She cocked her head at him, and he said quickly, "You look pretty good after being on your own for four months. When can we get out of here?"
        "Champing at the bit for a case already, Special Agent Drummond? You've only been here fifteen minutes. We haven't even had time to go over the coffee schedule and introduce you around. Are we calling you Nick or Nicholas these days?"
        "You know what they say about rolling stones and moss. Nicholas will do fine."
        She looked at her watch. "You're in luck. We've caught a murder."
        He felt a punch of adrenaline. "A murder? Is it terrorism related?"
        "I don't think so. I heard about it two minutes ago. Time to get briefed."
        Milo Zachery joined them in the hall. In his tailored gray suit, white shirt, and a purple-and-black striped tie, Nicholas thought he looked a lot snazzier than Penderley ever had. Slick clothes, fresh haircut. He looked like a big-dog federal agent all the way to his highly polished wing tips. Nicholas knew Zachery was focused, smart, and willing to let his agents use their brains with only subtle hands on the reins.
        Nicholas shook his new boss's hand.
        "Good to see you, Drummond. I'll handle your briefing myself. Walk with me."
        Mike gave him a manic grin, her adrenaline on a level with his, and he was reminded of that night in Paris several months earlier, Mike barely upright, leaning against an overturned couch, bleeding from a gunshot wound to the arm, her face beat up, and smiling. He thanked the good Lord she was here and whole and ready to kick butt.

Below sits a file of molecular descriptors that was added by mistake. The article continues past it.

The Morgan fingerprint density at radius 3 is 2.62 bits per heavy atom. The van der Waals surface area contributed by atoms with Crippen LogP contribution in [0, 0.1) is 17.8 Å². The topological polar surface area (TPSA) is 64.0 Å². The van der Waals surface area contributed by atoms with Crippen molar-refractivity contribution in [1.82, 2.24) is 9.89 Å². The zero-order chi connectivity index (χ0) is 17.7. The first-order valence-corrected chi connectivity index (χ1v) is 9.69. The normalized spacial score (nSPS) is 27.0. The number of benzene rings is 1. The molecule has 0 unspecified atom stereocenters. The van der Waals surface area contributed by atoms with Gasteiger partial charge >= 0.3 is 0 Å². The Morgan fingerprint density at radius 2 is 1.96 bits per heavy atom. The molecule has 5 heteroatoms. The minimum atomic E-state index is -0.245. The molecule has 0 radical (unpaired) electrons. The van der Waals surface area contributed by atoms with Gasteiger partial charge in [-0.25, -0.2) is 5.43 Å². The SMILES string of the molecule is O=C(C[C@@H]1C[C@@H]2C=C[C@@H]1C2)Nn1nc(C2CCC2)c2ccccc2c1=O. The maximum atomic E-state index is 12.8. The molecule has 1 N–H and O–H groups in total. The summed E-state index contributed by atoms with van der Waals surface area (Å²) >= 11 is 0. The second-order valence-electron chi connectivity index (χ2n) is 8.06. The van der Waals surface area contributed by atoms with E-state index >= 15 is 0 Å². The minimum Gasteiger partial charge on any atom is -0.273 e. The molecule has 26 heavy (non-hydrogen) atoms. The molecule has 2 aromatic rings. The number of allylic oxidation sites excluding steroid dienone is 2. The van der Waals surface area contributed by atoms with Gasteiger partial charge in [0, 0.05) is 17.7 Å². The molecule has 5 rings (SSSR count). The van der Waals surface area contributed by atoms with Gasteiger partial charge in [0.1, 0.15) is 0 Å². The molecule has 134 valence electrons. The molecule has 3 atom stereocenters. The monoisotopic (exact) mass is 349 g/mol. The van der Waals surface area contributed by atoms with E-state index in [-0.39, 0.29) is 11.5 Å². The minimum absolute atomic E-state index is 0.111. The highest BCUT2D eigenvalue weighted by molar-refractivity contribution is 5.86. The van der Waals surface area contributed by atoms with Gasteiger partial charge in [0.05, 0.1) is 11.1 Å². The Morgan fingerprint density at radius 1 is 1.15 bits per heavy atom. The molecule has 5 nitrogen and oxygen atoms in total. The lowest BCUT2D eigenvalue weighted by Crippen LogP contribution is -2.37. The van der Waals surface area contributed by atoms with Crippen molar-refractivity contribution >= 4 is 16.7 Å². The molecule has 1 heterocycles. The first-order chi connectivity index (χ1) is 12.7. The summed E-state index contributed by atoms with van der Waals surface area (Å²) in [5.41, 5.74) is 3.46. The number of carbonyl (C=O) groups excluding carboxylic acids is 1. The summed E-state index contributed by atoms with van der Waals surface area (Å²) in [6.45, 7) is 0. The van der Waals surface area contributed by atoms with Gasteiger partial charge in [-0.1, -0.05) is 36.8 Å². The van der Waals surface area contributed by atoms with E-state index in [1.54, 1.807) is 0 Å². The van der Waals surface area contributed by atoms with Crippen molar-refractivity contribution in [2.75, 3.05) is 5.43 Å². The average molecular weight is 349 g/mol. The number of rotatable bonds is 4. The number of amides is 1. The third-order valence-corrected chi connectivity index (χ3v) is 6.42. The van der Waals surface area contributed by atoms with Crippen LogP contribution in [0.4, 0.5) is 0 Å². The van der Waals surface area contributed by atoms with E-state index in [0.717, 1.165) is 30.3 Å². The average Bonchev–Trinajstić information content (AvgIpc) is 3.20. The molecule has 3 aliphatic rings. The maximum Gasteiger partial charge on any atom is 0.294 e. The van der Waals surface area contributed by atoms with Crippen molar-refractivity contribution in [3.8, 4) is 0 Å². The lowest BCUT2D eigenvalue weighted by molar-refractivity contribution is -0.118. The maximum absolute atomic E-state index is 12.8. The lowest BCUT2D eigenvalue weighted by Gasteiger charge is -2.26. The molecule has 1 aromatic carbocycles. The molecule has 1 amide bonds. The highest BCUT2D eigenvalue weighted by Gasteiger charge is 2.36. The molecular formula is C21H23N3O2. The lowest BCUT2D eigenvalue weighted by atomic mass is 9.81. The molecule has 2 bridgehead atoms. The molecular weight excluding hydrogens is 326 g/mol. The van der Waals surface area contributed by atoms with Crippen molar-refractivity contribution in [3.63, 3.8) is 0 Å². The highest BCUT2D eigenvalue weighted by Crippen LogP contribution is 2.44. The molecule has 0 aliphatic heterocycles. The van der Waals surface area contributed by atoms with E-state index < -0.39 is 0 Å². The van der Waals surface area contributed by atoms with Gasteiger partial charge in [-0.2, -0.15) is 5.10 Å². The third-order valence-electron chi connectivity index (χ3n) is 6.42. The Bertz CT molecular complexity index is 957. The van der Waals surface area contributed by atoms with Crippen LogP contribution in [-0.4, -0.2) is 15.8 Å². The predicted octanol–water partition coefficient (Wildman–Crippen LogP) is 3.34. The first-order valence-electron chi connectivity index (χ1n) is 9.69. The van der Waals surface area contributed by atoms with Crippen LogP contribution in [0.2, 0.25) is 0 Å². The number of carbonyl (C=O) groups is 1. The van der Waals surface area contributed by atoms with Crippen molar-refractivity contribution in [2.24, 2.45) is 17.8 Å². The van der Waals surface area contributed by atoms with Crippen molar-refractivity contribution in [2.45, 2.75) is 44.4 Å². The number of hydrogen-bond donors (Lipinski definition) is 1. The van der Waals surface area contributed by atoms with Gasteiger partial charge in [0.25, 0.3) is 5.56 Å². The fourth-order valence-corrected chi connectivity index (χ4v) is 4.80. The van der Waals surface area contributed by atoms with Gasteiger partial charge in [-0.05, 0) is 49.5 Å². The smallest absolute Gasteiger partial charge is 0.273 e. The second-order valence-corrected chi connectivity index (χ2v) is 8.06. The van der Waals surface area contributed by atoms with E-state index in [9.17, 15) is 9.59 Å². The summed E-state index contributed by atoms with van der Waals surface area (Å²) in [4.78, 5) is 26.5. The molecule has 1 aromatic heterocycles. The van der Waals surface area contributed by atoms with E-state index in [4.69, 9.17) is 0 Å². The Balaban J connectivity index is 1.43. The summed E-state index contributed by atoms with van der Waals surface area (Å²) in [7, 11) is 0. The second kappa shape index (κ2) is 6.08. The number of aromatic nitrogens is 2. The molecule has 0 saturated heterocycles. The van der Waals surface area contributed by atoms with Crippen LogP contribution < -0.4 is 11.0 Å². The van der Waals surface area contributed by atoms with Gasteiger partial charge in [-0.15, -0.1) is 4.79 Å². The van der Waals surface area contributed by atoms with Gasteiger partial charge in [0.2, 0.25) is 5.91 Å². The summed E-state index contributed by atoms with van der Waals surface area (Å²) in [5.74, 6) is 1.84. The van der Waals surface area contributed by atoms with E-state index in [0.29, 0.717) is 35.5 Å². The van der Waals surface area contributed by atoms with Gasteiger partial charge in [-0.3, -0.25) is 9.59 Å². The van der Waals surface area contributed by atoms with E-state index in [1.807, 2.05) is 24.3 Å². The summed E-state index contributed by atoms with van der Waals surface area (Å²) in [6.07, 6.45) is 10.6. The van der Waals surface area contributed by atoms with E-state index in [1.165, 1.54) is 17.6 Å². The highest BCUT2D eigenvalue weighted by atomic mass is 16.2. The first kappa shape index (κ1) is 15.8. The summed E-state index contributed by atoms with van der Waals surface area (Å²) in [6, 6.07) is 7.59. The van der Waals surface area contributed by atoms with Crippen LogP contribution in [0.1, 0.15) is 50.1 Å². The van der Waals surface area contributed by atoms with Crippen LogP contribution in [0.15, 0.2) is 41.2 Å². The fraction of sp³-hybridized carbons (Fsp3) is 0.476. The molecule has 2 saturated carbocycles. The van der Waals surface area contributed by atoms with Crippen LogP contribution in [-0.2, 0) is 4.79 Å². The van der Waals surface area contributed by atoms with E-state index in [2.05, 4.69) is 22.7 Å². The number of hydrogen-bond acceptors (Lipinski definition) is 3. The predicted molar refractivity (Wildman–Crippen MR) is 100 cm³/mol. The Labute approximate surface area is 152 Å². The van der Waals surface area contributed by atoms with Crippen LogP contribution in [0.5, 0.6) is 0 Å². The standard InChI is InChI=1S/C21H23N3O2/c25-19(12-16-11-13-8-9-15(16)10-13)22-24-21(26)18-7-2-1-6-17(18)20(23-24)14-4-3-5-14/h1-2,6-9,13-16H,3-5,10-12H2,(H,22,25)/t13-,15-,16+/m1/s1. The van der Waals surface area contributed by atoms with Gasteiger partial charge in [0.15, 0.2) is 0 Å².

Nicholas smiled back and gestured for her to go first.
        "Such lovely manners from the first Brit on the FBI. I could get used to this."
        "Still cheeky, are we? It's good to see that some things haven't changed."
        "Come on, you two." Zachery walked them past his office, down the blue-carpeted senior management hallway, straight out the door and to the elevators. As he punched the down button, he said, "You're headed to Twenty-six Wall Street. Stabbing. The NYPD called us since it's on federal land, so it's our case. I thought it would be a good idea to get Drummond here liaising with the locals as soon as possible. And aren't you two lucky, someone managed to get themselves dead on your first morning. Go on down there and figure out what happened."
        The elevator doors opened and Zachery waved them in. "Drummond, I know you're going to be our big cyber-crime computer-terrorism guy, but we also need to teach you to drive on the right side of the road, get your boots dirty on the ground first." He smiled and clapped Nicholas on the shoulder. "Glad you're with us, Drummond. Welcome to the FBI. Good hunting." He turned, and said over his shoulder, "Oh, yes. Mike, keep him in line."

Meet Nicolas Drummond in The Final Cut, the first in the series, A Brit in the FBI: